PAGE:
(Reuters) - Herbalife Ltd (HLF) estimated fourth-quarter profit and sales above market forecasts, dealing a setback to investor William Ackman who has accused the nutrition and weight loss company of being a pyramid scheme and taken a big short position on the stock.
Herbalife shares rose as much as 6 percent in early trading on Monday after the company also said it had increased its share repurchase program by $500 million to $1.5 billion.
" ... Ultimately it's strong recruiting momentum around the world ... (that) is really driving the core results," said Wedbush Securities analyst Rommel Dionisio, adding that the results showed the strength of Herbalife's business model.
Monday's upbeat announcement is bad news for Ackman, who said last week that he was sticking by his $1 billion bet against the company.
Ackman has said that he expects the stock price to drop to zero. But while the shares fell 18 percent this year up to Friday's close, they have gained more than 80 percent in the past 12 months.
The activist investor said in November that his hedge fund, Pershing Square Capital Management, had lost between $400 million and $500 million on its bet against Herbalife.
Big-name investors including Carl Icahn and George Soros, who have lined up against Ackman, have done better. Icahn is up about $500 million since he first reported a stake in Herbalife last February, according to Reuters calculations.
Icahn controlled about 16.8 percent of Herbalife as of September 30, making him the company's biggest shareholder.
Ackman is relying on regulators to help his crusade against Herbalife, and he got a boost last month when U.S. Senator Edward Markey called on the Securities and Exchange Commission and the Federal Trade Commision to investigate the company.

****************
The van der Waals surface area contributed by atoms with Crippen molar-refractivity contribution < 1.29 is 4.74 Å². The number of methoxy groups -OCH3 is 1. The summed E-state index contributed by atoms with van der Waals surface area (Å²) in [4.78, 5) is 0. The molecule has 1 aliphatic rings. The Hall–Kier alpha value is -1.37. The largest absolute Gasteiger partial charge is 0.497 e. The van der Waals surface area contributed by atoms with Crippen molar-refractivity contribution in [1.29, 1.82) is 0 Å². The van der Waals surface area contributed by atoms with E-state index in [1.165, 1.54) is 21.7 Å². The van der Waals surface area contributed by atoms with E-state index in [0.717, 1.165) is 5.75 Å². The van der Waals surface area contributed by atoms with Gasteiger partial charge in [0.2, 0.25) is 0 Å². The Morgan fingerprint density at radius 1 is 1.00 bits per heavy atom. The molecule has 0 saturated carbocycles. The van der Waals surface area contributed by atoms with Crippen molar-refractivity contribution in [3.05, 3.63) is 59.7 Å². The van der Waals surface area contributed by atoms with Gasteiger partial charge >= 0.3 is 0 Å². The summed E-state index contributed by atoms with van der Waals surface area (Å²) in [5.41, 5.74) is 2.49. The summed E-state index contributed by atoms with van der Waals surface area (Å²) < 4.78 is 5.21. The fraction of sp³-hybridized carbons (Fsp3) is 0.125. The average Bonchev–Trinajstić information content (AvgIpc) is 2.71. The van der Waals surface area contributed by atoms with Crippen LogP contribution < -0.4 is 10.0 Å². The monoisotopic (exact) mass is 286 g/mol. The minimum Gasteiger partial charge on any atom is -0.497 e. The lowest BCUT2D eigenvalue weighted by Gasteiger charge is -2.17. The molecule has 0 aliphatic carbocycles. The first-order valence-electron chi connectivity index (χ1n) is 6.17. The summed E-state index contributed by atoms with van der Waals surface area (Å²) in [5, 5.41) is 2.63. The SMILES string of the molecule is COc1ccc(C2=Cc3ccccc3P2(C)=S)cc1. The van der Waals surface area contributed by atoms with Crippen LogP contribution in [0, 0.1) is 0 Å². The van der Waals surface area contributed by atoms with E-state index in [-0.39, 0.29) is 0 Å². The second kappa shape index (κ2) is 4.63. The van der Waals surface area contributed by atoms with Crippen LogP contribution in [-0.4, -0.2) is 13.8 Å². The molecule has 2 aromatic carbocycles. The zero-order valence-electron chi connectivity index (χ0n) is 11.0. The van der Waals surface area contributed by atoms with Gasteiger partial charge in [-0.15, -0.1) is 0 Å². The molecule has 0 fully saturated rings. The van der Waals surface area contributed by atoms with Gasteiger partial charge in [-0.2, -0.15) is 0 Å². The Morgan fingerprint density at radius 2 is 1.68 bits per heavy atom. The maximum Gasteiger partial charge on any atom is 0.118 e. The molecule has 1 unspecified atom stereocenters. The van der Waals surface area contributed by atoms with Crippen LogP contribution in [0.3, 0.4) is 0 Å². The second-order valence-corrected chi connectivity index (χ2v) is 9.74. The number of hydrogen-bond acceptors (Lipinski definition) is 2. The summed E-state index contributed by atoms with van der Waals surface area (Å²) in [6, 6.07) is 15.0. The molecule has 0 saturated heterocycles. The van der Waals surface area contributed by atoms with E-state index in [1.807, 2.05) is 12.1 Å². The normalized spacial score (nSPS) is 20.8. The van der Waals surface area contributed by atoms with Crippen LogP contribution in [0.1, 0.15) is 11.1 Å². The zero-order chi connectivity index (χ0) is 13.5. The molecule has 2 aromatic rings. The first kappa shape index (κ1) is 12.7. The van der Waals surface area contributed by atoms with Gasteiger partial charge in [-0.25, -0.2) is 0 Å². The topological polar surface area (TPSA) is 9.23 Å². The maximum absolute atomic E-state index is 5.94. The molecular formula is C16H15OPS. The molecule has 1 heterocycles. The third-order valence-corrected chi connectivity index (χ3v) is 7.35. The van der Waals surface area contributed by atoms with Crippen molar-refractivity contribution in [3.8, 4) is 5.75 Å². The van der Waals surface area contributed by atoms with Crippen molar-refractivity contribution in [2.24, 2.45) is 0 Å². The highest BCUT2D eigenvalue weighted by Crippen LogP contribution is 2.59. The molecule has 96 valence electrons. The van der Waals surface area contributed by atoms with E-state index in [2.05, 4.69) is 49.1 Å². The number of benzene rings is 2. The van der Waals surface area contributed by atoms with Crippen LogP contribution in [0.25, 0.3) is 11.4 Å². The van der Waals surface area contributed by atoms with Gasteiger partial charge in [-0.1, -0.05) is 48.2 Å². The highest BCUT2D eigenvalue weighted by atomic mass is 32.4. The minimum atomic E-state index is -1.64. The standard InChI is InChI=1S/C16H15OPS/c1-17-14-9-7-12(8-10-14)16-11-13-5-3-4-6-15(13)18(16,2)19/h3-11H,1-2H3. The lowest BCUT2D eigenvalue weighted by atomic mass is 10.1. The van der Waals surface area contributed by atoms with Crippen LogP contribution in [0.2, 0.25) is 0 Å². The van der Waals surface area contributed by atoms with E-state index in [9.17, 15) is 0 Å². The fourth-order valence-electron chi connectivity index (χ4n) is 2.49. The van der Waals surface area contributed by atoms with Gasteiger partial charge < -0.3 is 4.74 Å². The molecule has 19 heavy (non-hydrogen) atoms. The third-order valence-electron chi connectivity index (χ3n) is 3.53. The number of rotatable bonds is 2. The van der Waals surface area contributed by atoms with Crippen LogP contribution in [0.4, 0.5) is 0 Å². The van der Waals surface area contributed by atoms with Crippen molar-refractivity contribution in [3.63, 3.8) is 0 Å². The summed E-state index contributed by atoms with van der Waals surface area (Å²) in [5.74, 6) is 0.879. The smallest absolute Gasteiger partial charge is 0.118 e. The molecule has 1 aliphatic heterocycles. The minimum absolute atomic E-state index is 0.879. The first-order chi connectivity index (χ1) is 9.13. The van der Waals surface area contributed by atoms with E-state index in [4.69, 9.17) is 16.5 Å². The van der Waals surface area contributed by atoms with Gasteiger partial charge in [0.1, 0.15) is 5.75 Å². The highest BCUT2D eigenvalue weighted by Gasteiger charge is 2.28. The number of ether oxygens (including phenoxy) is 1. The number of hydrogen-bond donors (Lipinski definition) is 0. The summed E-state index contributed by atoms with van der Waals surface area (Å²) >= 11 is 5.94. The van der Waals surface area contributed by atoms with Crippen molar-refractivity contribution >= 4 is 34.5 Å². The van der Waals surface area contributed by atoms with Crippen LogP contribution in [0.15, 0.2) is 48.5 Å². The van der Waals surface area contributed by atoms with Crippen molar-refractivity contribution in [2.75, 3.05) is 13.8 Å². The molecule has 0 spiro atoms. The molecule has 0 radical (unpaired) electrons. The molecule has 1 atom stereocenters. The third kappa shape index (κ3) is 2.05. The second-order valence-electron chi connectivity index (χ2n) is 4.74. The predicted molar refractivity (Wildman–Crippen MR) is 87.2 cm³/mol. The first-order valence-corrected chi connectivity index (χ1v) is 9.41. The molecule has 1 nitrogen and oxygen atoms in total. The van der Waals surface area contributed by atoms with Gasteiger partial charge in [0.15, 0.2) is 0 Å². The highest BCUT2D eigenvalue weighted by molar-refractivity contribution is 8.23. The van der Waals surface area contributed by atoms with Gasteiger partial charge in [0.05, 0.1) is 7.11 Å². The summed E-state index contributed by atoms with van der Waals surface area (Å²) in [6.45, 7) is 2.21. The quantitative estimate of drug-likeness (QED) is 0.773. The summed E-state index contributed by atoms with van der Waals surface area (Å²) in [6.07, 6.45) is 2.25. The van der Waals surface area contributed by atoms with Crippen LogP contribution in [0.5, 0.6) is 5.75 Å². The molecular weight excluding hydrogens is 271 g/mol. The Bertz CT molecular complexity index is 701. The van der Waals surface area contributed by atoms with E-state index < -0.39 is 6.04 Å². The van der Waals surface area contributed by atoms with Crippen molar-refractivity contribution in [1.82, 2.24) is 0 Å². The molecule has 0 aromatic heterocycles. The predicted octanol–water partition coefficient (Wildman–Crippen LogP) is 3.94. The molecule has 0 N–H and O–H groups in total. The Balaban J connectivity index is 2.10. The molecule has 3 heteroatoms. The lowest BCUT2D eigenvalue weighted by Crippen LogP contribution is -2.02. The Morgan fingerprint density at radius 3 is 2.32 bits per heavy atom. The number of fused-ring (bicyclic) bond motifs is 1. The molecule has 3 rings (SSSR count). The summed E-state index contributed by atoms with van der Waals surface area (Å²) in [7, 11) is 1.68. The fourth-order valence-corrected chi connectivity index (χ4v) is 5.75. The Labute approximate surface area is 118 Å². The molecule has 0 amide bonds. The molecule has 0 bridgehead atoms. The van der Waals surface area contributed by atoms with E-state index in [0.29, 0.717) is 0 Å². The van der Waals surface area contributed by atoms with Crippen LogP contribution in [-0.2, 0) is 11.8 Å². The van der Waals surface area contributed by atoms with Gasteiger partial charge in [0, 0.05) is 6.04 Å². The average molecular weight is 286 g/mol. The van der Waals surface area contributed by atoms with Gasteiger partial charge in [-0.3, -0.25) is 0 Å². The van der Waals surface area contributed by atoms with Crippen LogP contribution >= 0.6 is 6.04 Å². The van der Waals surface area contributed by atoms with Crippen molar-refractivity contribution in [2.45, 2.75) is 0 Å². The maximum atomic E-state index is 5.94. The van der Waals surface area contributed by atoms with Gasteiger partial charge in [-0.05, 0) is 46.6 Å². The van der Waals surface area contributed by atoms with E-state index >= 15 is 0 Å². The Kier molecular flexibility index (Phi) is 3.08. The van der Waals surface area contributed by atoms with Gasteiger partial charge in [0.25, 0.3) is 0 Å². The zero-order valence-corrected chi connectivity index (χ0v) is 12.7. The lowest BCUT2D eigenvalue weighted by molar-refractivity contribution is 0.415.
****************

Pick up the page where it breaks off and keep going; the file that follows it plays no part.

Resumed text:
Herbalife has denied that it is operating a pyramid scheme - an unsustainable business that typically makes most of its money by recruiting distributors rather than selling products to real customers.
STRONG FOURTH QUARTER
Herbalife, which sells products through a network of independent distributors, said on Monday it earned between $1.26 and $1.30 per share, before items, in the fourth quarter ended December 31.
Analysts on average had expected a profit of $1.17 per share, according to Thomson Reuters I/B/E/S.
The company said fourth-quarter sales rose about 19.8 percent, which works out to about $1.27 billion. Analysts on average had expected sales of $1.22 billion.
Herbalife forecast current-quarter profit of $1.24-$1.28 per share, saying that the weak Venezuelan bolivar had hurt earnings. Analysts were expecting a profit of $1.40 per share.
Herbalife reaffirmed its 2014 adjusted earnings forecast.
The company said it planned to raise about $1 billion through an issue of convertible senior notes due 2019 to fund the share buyback.
The initial purchasers of the notes will be Bank of America Merrill Lynch, Credit Suisse, HSBC and Morgan Stanley.
Herbalife shares were little changed at $64.00 in mid-morning trading.
(Reporting by Maria Ajit Thomas and Siddharth Cavale in Bangalore; Editing by Savio D'Souza and Ted Kerr)